Somewhere Between Sea and Sky
Author’s note: This story was a contest entry for the Seat14C fiction contest. The prompt was as follows: “Your flight has been mysteriously transported 20 years into the future. How could this happen? Wait, that’s not important. Take a deep breath. Look around. Without a doubt, the world has changed. What new technologies and innovations have reshaped the way we live?” Below is my submission.
In my ears is the word of God; it emanates through the conductive fibers and wires in my scarf, draped loosely around my face, and I let it fill my mind, the soothing hum of the narrator who is reciting prayers just for me. He speaks in Russian, my mother tongue, and the voice sensor has picked up the clicks and the angles of it, sharp and familiar.
The prayers drown out the chatter on BART, the exhausted sighs and low conversations around me. Whenever I am on vessels that move I wonder if I will once again be projected into the future. It’s a passing but common thought, and not unfounded.
After the prayers end, the next voice relays the news in Japanese. Now that I am no longer an English teacher in Japan, Japanese conversation eludes me. My mind is frequently a vortex of languages.
I could say that Russian is my native tongue, but truthfully, nothing about me is native to anything, any time or place. I’m a Jewish woman born in Berkeley to a Russian mother born in Vladivostok, a mother who put her small and awkward daughter in a private Japanese-American school at kindergarten. It was imperative to her that I know a language and know an instrument; those skills, she said, were the ticket to any future I wanted.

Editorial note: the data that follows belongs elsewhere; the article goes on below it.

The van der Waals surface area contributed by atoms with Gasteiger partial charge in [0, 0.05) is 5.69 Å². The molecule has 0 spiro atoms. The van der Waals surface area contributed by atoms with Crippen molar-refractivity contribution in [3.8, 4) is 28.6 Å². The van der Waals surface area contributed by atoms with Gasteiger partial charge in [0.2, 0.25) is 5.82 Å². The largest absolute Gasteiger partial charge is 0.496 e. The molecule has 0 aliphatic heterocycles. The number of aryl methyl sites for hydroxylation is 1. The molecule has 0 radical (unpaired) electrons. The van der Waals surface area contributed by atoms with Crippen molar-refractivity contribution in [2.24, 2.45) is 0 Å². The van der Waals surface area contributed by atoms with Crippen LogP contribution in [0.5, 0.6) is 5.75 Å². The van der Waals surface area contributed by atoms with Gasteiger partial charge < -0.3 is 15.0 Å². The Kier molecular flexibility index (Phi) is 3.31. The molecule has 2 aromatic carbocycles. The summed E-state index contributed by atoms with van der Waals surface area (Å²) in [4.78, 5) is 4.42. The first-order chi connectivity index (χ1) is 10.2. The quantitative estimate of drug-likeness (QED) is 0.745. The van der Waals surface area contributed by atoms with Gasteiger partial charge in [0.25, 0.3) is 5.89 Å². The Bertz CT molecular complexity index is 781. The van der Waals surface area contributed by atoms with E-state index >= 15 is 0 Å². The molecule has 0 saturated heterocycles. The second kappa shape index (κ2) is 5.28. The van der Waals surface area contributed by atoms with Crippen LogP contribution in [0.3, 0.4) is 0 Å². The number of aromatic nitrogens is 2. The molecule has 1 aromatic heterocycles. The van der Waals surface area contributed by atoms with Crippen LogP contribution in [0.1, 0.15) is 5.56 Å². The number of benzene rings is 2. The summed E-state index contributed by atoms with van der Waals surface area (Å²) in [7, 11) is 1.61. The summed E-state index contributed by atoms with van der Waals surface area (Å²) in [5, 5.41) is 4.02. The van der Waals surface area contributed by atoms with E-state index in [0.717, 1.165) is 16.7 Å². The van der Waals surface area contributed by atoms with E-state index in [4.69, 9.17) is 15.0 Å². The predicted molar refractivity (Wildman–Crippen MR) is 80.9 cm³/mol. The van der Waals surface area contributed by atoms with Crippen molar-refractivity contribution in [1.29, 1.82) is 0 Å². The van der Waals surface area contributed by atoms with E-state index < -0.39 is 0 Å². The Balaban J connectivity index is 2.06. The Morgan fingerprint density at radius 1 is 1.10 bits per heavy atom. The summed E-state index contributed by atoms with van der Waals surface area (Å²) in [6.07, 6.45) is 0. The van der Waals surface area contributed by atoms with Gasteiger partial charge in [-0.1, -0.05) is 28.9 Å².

At the Pacific Academy of the Nomura School in the East Bay, I learned how to speak and read Japanese, and find the halfway point between an R and an L, and my clumsy tongue struggled to identify the sweet spot of proper pronunciation. Eventually, it clicked, and I reached fluency the same year I achieved an effortless vibrato on my violin.
I wonder where my students are now, if they’ve found English to be the key they had sought, a key to jobs and opportunity. It is easier to be a polyglot in 2037. The world’s languages are available everywhere, translated in real-time, in our watches and mirrors and fibers of our clothing. The first thing I sought out, once I had adjusted to the interrogations and the shock of seeing my 28 year old face in a mirror that should have shown a woman’s face aged to 48 years, was the 2037 version of a smartwatch. It’s a sleek and round shiny thing that clamped around my wrist like an octopus tentacle, and from it came the murmur of whatever I selected to play — recitations of Jewish prayers, podcasts in Japanese, or modern compositions of Dvorak and Stravinsky.